The Launch of the Middle East Weapons of Mass Destruction Free Zone Project

October 17th, 2019

 

Opening of UNIDIR’s project “Middle East Weapons of Mass Destruction Free Zone”

 

On 10 October 2019, the United Nations Institute for Disarmament Research (UNIDIR) launched their project on the “Middle East Weapons of Mass Destruction Free Zone (WMDFZ)”, on the margins of the current session of the First Committee.

Dr. Renata Dwan, the director of UNIDIR opened the event by outlining this new three-year research initiative and how it aims to contribute to efforts of addressing weapons of mass destruction threats and challenges.

Ambassador Jacek Bylica, the E.U. Special Envoy for Non-proliferation and Disarmament commenced the discussion by reaffirming EU’s commitment to the project. He noted the importance of WMDFZ and stated that dialogue between the States of the region should be the only sustainable way to achieve the establishment of WMDFZ in the region.

Ms. Izumi Nakamitsu, the Under-Secretary-General and UN High Representative for Disarmament Affairs remarked that WMDFZ is a complex issue that needs profound thinking; comprehensive and nuanced understanding of historical processes; empathy with the perspectives of all involved; and new ideas and voices to animate dialogue and deliberations. She hoped this project could serve as a means to provide a comprehensive and impartial body of evidence to reflect on past experiences and help the dialogue move forward.

 

High Representqtive Mrs Nakamitsu delivering her remarks on the topic of Weapons of Mass Destruction in Middle East

 

Following the two opening remarks, Dr. Chen Zak, the Project Lead introduced the four overarching objectives: research; capacity building; new ideas; and inclusive dialogue. Dr. Renata Dwan then moderated a discussion between four panelists.

Ambassador Wael Al-Assad, UNIDIR Middle East WMDFZ Senior Fellow underscored that it is a right time for this project to be carried out. He said the important issue have to be reframed multi-dimensionally, by respecting opinions and perspectives of all stakeholders involved.

Mr. Thomas Countryman, the former U.S. Acting Under-Secretary of State for Arms Control and International Security discussed several key areas where the intellectual research could make a real contribution. One valuable area of research, he suggested, was to assess and analyze elements that make the Middle East different from experiences in establishing Nuclear-Weapons-Free Zones in other regions. He later added that goodwill of parties is needed to discuss the various conflicting priorities, in order to move the dialogue forward.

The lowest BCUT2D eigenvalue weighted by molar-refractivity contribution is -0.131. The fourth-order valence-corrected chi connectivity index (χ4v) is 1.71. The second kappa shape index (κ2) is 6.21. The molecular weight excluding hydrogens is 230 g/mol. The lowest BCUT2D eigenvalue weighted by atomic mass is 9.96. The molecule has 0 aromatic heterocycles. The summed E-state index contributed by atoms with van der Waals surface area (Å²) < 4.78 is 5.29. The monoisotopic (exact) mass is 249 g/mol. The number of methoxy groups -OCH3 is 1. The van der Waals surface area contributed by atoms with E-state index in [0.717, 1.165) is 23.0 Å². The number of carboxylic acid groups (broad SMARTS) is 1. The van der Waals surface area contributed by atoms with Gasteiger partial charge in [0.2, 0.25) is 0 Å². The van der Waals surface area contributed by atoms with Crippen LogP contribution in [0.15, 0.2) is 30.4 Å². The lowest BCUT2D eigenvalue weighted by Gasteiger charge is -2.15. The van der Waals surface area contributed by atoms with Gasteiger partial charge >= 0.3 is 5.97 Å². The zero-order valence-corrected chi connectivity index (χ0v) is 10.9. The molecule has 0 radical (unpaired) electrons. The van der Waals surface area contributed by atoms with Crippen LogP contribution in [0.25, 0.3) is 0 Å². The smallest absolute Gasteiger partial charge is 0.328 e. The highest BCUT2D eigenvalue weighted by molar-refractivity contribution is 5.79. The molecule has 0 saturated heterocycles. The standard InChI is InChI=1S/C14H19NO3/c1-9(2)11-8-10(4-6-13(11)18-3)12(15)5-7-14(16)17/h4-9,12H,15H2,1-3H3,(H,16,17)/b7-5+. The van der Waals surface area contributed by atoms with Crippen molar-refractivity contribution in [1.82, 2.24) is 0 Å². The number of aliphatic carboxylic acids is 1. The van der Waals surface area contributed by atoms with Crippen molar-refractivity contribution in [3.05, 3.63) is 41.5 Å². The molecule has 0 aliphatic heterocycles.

Ambassador Mikhail Ulyanov, Permanent Representative of the Russian Federation to the International Organizations in Vienna elaborated on key challenges with regard to advancing WMDFZ in the Middle East. He called on all regional states as well as all nuclear weapons states including the United States to participate in the negotiation.

Ambassador Wael Al-Assad shared the view that disarmament and security are distinct issues and must be addressed separately.

Dr. Chen, at the conclusion of panel discussion, drew attention to the three-year duration of project which would allow the researchers to delve into depth of various issues, explore different narratives and engage with people in the region to identify the way forward.

In her remarks, Ambassador Sima Sami Bahous, Permanent Representative of Jordan to the United Nations and President-designate of the Conference to be held in November this year pursuant to GA decision 73/546, expressed the hope that the Conference will initiate an important process leading to achievement of the goal of establishing WMDFZ in the Middle East. To this end, she and participating states will adopt an open, transparent and inclusive approach.

 

Text prepared by Taiki Kohno

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